Getting rave reviews, and the Grand Prize at the Cannes Film Festival, “Inside Llewyn Davis” shares the story of a folk artist in late 1950s Greenwich Village as he rootlessly roams New York City with a cat.
Brothers Joel and Ethan Coen jointly directed, wrote and produced the film, which borrows loosely from Dave Van Ronk’s memoir of the folk music scene of that time, “The Mayor of MacDougal Street.”
The cat stole many a scene, and that’s thanks to long-time movie animal-trainer Dawn Barkan. She has trained cats, dogs and other animals from rats to birds to raccoons, for 20 years film projects such as “Ace Ventura: Pet Detective,” “Meet The Parents” and “The Heat.”
“Nobody thinks you can train a cat to do anything,” Barkan says. “When you do, everyone is surprised.”
The film shows the cat being carried through the streets of New York City, sitting passenger-side in a moving car and riding in a subway train. Barkan said it was a challenge to get the cats comfortable in each new situation, but she worked to make them feel secure.
“Cat’s don’t’ do anything to please you. It’s ‘What’s in it for me?’ When you break through with a cat, you’ve really done something.” Barkan acknowledges some tasks are simpler for cats to master, such as running from point A to point B or jumping up to a specific location, but she “wouldn’t say there’s an ‘easy’ cat job.”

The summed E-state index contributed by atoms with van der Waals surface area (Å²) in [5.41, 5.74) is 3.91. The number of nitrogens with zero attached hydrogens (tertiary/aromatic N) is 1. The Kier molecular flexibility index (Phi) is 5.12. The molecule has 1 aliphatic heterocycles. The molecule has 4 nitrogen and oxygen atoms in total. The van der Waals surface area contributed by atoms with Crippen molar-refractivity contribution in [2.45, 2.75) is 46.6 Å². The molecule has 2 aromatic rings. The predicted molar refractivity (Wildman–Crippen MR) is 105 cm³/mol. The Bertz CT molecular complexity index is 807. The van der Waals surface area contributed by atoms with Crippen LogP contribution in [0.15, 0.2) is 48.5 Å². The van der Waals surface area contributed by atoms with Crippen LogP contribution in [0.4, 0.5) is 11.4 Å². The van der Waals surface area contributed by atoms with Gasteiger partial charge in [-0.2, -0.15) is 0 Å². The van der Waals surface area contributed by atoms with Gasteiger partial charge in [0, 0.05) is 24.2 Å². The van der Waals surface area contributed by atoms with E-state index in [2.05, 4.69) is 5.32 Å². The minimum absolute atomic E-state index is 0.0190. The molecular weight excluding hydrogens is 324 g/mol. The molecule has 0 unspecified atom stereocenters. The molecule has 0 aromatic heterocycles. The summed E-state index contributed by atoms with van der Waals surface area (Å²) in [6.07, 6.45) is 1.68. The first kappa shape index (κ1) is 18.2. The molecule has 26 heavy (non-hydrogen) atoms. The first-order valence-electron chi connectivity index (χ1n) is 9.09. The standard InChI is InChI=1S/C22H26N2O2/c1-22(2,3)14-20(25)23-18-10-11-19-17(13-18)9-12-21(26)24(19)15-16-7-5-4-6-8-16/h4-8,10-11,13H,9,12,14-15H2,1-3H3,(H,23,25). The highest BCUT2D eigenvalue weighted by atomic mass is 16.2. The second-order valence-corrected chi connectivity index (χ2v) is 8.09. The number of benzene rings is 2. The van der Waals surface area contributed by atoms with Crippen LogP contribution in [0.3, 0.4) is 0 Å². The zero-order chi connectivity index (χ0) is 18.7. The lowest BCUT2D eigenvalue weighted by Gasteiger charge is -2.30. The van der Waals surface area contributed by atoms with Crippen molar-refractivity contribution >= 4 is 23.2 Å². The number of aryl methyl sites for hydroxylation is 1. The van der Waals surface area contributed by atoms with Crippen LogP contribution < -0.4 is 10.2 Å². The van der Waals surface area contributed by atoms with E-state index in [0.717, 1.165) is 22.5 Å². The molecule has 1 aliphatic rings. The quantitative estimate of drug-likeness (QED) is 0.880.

“There’s always a challenge.” She says a lot of things written for a cats are things they might not otherwise choose to do. “Riding on a subway train, being held out in the middle of a New York City street. Introducing a cat to all that stimuli is a challenge.”
Barkan worked with multiple cat actors to portray the feline in the Coen brothers’ film. “There were three main cats that we used. We started with five, but had to fire two.”
“We went with what the cats were comfortable with. One was comfortable being the holding cat, one was more comfortable being outside, one was more comfortable on the set.” Jim Warren, a colleague at Birds & Animals trainers, came to help on several scenes as well.
The cats in “Inside Llewyn Davis” were, as most of Barkan’s talent, rescue cats. She searches shelters and sites like Petfinder to find any animals that might have potential.
Two of her own cats are rescues who have worked in film, the cats who found great popularity by portraying “Jinx” in “Meet The Parents.”
“Jinx the cat got so much attention. Now two of the cats who played him live at my house and roam around.”
The orange tabbies in “Inside Llewyn Davis” might experience similar graceful retirements after their hard work in stealing many of the movie’s scenes.
The scheduled release date for “Inside Llewyn Davis” is Dec. 6, 2013.